Arts & Culture

Baltimore Spring Fairy Ball Takes Flight This Saturday

In its eighth year, the event, and others like it, attempt to diversify the local world of fantasy.

In the late ‘90s, while juggling work as a teacher and raising her children, single mom Nina Amaya was spread thin and fighting depression. 

“It was hard making ends meet,” she says. “I had two boys who deserved a happy mom, but that’s not what they had.”

When her doctor advised her to take one night per week to do something for herself (yes, that was the actual prescription), she started taking belly dancing classes. Eventually, she took her dancing (and later, stilt-walking) skills to local faerie festivals and became a regular at the fantastical events throughout the decades. As a lover of “imagination, art, and stories,” and someone who “always felt comfortable with imaginary friends,” she was able to foster a special connection within that community. 

But it wasn’t until 2015, after Freddie Gray was killed, that Amaya was inspired to organize her own faerie fest. She wanted to create a gathering that promoted peace and creativity: “Baltimore City was getting this rap about violence and protests,” she says. “But there’s magic here, too. We needed to be celebrating Baltimore art, inclusivity, and diversity.” 

In the eight years since, the Baltimore Faerie Faire has continued to do just that with costumes, live music, dance, artwork, and local vendors. Following a dip in resources, the event’s Spring Fairy Ball went on hiatus last year, but it’s officially returning to the 2640 Space in Charles Village on Saturday, April 22 from 6-11 p.m. During that time, costumed attendees will sip wine and enjoy music from several live dance groups including 27th Street Klezmer Band, Clipper City Combo, Pirates for Sail (because faeries and pirates are known to cause mischief together,) and one-man-band Maugorn the Stray. 

There will also be a silent auction to benefit Blue Water Baltimore (the event conveniently overlaps with Earth Day,) and, per tradition, guests will partake in a costume parade. They will also watch the faerie court crown its new rulers—which Amaya ensures are a mix of kings and queens of all backgrounds each year. 

It’s one small example of how the event prioritizes inclusivity in the local faerie scene—which, unfortunately, hasn’t always been welcoming to all. Faerie Faire king J’vonte Lee—a queer, Black leader in the DMV fantasy community—grew up without diverse representation in the mythical space, and at times encountered racism from fellow fandom members.

“I used to roleplay as a Black elf on virtual platforms and people would say, ‘This is not for Black people. You need to change your skin tone. Elves are supposed to be white,’” he shares. Both on the internet and in the real world, “Everyone was always trying to give me a history lesson, whether or not they were brave enough to say it to my face.”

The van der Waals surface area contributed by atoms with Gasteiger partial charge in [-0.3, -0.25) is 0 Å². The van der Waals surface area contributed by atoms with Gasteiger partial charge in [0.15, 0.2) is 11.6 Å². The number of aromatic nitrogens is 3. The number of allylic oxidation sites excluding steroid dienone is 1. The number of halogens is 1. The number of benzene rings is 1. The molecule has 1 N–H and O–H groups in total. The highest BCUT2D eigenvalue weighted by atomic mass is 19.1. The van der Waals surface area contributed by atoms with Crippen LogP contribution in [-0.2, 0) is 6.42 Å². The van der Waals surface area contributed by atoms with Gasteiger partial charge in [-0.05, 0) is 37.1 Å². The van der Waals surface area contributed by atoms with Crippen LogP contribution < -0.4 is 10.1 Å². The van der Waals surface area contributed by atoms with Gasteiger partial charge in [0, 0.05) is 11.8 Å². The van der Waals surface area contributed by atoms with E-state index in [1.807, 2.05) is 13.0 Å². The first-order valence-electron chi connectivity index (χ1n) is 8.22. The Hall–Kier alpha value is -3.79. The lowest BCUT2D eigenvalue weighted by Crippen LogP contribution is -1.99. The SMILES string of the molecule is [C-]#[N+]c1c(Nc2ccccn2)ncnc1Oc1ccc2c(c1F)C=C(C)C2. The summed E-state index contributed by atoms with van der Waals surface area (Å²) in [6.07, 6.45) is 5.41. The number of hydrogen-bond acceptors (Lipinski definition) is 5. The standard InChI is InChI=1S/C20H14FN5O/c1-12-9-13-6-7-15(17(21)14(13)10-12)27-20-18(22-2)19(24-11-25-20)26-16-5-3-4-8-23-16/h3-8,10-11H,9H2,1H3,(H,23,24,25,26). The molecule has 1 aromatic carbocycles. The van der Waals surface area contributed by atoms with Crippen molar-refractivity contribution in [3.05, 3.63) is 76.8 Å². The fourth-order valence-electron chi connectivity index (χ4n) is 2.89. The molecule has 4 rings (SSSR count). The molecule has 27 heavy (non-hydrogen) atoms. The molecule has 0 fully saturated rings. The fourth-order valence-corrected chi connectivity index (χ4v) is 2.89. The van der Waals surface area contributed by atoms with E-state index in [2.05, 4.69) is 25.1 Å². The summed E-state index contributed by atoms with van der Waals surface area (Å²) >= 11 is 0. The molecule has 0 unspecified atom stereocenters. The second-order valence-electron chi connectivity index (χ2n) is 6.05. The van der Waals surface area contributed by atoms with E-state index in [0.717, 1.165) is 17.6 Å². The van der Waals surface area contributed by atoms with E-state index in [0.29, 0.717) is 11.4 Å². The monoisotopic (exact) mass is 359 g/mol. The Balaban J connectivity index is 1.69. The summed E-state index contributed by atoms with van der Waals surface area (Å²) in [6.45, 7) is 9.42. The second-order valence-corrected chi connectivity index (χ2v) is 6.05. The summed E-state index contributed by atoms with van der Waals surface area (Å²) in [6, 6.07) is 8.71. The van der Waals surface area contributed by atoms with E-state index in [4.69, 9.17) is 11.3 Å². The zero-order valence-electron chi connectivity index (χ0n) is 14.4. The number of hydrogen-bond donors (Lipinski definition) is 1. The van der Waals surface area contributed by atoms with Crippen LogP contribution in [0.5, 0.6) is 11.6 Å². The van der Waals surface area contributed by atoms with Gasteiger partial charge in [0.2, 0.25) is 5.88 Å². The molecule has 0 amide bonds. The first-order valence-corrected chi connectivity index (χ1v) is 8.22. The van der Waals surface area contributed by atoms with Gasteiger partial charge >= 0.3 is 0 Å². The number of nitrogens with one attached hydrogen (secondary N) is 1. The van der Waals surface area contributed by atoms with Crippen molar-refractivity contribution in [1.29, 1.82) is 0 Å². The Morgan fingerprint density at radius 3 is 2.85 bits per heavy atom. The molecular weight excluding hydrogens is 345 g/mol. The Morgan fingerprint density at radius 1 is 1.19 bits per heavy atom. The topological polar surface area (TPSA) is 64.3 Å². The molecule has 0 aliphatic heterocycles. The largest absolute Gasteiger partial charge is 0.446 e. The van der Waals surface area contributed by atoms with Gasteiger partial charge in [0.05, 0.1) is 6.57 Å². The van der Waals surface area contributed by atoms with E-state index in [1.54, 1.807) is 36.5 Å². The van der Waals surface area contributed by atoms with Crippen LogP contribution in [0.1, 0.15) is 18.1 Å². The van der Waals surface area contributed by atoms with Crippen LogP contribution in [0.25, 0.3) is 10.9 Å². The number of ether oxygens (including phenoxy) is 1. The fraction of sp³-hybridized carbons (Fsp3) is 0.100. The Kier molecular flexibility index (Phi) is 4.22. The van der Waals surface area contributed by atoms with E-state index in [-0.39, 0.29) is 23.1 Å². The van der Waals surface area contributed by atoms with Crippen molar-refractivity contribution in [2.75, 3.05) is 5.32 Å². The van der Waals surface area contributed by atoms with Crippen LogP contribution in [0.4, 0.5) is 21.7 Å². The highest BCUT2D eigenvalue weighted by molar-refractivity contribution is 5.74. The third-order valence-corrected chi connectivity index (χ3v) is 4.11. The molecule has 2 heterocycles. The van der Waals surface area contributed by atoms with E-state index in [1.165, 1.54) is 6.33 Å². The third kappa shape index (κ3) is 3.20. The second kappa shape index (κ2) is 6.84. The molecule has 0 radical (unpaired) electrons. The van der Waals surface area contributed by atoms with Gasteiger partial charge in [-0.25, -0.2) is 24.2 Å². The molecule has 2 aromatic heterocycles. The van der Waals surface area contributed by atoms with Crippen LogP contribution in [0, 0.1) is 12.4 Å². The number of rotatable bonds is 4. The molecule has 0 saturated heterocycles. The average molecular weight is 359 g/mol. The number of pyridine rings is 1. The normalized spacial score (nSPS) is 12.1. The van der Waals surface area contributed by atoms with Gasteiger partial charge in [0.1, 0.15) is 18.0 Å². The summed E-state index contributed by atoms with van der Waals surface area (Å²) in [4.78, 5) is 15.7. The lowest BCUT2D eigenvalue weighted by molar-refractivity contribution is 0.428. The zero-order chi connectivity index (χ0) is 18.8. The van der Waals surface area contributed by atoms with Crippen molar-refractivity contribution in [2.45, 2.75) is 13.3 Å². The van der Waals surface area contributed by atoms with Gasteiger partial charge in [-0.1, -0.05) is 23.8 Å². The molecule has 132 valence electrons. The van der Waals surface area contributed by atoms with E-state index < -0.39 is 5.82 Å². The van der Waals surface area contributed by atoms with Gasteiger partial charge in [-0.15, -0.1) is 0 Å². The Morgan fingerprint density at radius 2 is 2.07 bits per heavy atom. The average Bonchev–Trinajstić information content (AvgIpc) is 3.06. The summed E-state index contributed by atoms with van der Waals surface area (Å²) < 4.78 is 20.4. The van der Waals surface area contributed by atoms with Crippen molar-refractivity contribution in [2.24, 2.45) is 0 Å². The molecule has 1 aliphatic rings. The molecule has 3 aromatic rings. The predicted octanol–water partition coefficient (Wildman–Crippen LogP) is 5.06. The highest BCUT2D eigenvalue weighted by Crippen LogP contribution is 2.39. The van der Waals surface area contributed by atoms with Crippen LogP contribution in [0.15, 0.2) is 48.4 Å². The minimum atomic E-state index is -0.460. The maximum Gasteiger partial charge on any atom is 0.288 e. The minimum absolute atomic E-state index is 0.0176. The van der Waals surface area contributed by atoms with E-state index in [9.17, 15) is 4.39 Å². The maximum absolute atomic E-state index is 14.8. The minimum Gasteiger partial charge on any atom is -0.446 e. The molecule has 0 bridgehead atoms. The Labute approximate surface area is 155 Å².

Lee credits Amaya with giving him a platform to help diversify the faerie community in Baltimore as the fair’s Elven King—which led him to launch RealmScape, a festival that celebrates regional BIPOC and LGBTQIA+ fans of fantasy. Taking place this year at the Cahill Recreation Center in Northwest Baltimore on April 28 and 29, the lineup of events throughout the weekend includes live music, vendors, panelists, performers, indoor swimming, and an after party.

While the local fantasy community has room to grow, especially in terms of representing folks of color, the work that Lee and Amaya are doing is making noticeable strides. 

“[Ours is a very] welcoming community,” says elder faerie Jude Asher, 71, who will be serenading guests in Yiddish, passing out barrettes and wands, and serving as a court member at Saturday’s event. “It’s colorblind, size-blind, age-ignorant. We don’t care. You look fabulous, therefore, you are one of us.”

Aside from the necessary improvements regarding diversity, equity, and inclusion, the mission of the local fae—a term used to describe creatures including ogres, merfolk, faeries, and gnomes—community as a creative outlet remains largely the same as it did when Amaya was a teenager in the ‘70s. 

“The first faeries I ever saw were at Artscape, and they were fascinating to me,” she says, referring to an Instamatic picture that she took of them and still keeps in an album. “Faeries are as real as you make believe they are. It’s very freeing in a sense.”

It isn’t lost on Amaya that she is able to continue the tradition in a city like Baltimore, where quirky subcultures are embraced and celebrated. 

“Baltimore is full of weirdos, and it’s wonderful,” she says. “In the ’70s, there was this little yellow pin that a lot of us wore that said ‘Baltimore Weirdos.’ I don’t remember where that came from, but I took it to heart. Frank Zappa and David Byrne are weirder for their time here.”